Jailed Sikh Leader Shakes Up India's General Election

Amritpal Singh, a jailed Sikh separatist leader, is contesting India's general election from prison. Gaining considerable local support, his campaign focuses on Punjab's drug issues and protecting Sikh identity. Singh's potential win could legitimize his cause, despite concerns over reviving militancy in India.


Reuters | Updated: 31-05-2024 08:32 IST | Created: 31-05-2024 08:32 IST
Jailed Sikh Leader Shakes Up India's General Election
Amritpal Singh

A jailed Sikh separatist leader is contesting India's general election from prison and drawing good support, his campaign managers said, in what could become a concern for New Delhi which has sought to stamp out any revival of Sikh militancy.

Amritpal Singh, 31, is detained in a high-security prison in Assam, nearly 3,000 km (1,865 miles) from his Khadoor Sahib constituency in Punjab state, where villages and towns are dotted with posters depicting him with swords and bullet-proof vests. Singh was arrested last year and jailed under a tough security law after he and hundreds of his supporters stormed a police station with swords and firearms, demanding the release of one of his aides.

A win for him in an election to parliament could give Singh some legitimacy and spark concerns of a revival of a militancy that killed tens of thousands of people in the 1970s and 1980s. "People will make their decision on June 1," Singh's father Tarsem, 61, said referring to the voting in the constituency on Saturday. "They will send an important message to those who have maligned his image, to those who are defaming our community and our Punjab."

Tarsem Singh spoke inside a Sikh temple set beside wheat fields and a river canal. Portraits of Sikhs who were killed during the militancy in Punjab, called "martyrs" by Singh's supporters, were pinned on the walls. Sikhs are the majority community in Punjab but they constitute just 2% of India's 1.4 billion people. Sikh militants began agitating for an independent homeland in the 1970s but the insurgency was largely suppressed by the early 1990s with harsh crackdowns.

However, Sikh separatism has made global headlines in the last year as Canada and the United States have accused India of being involved in assassination plots against Sikhs in those countries, charges New Delhi has denied. Singh said in a 2023 interview that he was seeking a separate homeland for Sikhs and the people of Punjab, where the religion was founded more than 500 years ago.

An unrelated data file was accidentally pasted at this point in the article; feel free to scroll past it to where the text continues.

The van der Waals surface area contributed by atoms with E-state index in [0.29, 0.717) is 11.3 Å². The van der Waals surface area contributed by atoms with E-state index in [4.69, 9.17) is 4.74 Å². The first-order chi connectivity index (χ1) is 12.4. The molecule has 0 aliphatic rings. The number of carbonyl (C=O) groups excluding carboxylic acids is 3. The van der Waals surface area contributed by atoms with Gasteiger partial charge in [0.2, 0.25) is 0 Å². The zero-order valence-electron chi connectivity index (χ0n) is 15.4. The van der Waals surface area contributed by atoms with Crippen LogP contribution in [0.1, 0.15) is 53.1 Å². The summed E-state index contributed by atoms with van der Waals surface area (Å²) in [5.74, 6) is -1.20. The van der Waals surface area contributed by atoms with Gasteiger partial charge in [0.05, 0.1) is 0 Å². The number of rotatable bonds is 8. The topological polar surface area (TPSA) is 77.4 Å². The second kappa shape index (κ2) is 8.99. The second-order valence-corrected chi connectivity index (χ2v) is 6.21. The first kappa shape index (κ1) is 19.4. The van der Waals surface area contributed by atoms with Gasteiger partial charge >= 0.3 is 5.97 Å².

SINGH'S 'TSUNAMI' To be sure, Singh's campaign is focused on fighting Punjab's drug problem, freeing former Sikh militants from prison and protecting the Sikh identity in Hindu majority India. His father and aides are careful to avoid any mention of the idea of a Sikh homeland.

"There is a tsunami in the name of Amritpal Singh, anyone who stands against him will be swept off," said Imaan Singh Khara, 27, Singh's lawyer. Community leaders pushed Singh to contest from Khadoor Sahib, a historical centre for Sikhs on the border with Pakistan, despite his initial hesitation, his aides said. Indian law allows undertrials to contest polls.

Singh is contesting as an independent and his main rivals - also all Sikhs - belong to the opposition Congress party, the Sikh-centric Shiromani Akali Dal, Punjab's ruling Aam Aadmi Party and Prime Minister Narendra Modi's Bharatiya Janata Party (BJP). Amritpal Singh may have some support but not enough to win, said BJP candidate Manjit Singh Manna. "People have seen the militancy days, they don't want those days to return," Manna said.

Demand for a separate Sikh nation has more support abroad, but a rise in support for Singh risks giving new legs to extremist politics at a time when mainstream parties are wrapped in their own rivalries, analysts say. "Once you weaken the moderates, people get articulation through these fringe radicals, which is a danger signal," said Pramod Kumar, chairperson of the Institute for Development and Communication, based in the city of Chandigarh.

"Amritpal may win, in a four-cornered contest he may win."

(This story has not been edited by Devdiscourse staff and is auto-generated from a syndicated feed.)

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